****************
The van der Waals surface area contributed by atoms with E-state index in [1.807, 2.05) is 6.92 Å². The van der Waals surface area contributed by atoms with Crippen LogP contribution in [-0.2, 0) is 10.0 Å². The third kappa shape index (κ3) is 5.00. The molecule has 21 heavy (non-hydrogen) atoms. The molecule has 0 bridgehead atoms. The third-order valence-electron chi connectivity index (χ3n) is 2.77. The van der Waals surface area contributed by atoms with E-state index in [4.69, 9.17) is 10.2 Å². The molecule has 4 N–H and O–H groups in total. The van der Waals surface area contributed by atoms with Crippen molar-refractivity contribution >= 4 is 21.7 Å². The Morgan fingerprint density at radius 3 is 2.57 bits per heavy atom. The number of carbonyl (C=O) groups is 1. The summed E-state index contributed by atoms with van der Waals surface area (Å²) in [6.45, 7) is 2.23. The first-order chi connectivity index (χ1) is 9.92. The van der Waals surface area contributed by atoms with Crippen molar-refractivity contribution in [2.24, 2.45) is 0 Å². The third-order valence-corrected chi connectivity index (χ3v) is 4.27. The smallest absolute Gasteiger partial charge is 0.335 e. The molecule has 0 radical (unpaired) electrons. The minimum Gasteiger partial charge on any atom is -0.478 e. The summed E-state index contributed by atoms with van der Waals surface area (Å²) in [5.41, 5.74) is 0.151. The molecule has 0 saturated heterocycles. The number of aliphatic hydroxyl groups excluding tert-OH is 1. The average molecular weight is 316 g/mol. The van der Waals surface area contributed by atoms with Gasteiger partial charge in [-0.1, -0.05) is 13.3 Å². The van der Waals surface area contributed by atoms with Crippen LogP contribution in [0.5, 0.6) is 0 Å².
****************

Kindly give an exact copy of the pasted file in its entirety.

The van der Waals surface area contributed by atoms with E-state index in [1.807, 2.05) is 6.92 Å². The van der Waals surface area contributed by atoms with Crippen LogP contribution in [-0.2, 0) is 10.0 Å². The third kappa shape index (κ3) is 5.00. The molecule has 21 heavy (non-hydrogen) atoms. The molecule has 0 bridgehead atoms. The third-order valence-electron chi connectivity index (χ3n) is 2.77. The van der Waals surface area contributed by atoms with E-state index in [4.69, 9.17) is 10.2 Å². The molecule has 4 N–H and O–H groups in total. The van der Waals surface area contributed by atoms with Crippen molar-refractivity contribution >= 4 is 21.7 Å². The Morgan fingerprint density at radius 3 is 2.57 bits per heavy atom. The number of carbonyl (C=O) groups is 1. The summed E-state index contributed by atoms with van der Waals surface area (Å²) in [6.45, 7) is 2.23. The first-order chi connectivity index (χ1) is 9.92. The van der Waals surface area contributed by atoms with Crippen molar-refractivity contribution in [2.24, 2.45) is 0 Å². The third-order valence-corrected chi connectivity index (χ3v) is 4.27. The smallest absolute Gasteiger partial charge is 0.335 e. The molecule has 0 radical (unpaired) electrons. The minimum Gasteiger partial charge on any atom is -0.478 e. The summed E-state index contributed by atoms with van der Waals surface area (Å²) in [5.41, 5.74) is 0.151. The molecule has 0 saturated heterocycles. The number of aliphatic hydroxyl groups excluding tert-OH is 1. The average molecular weight is 316 g/mol. The van der Waals surface area contributed by atoms with Gasteiger partial charge in [-0.1, -0.05) is 13.3 Å². The van der Waals surface area contributed by atoms with Crippen LogP contribution in [0.5, 0.6) is 0 Å².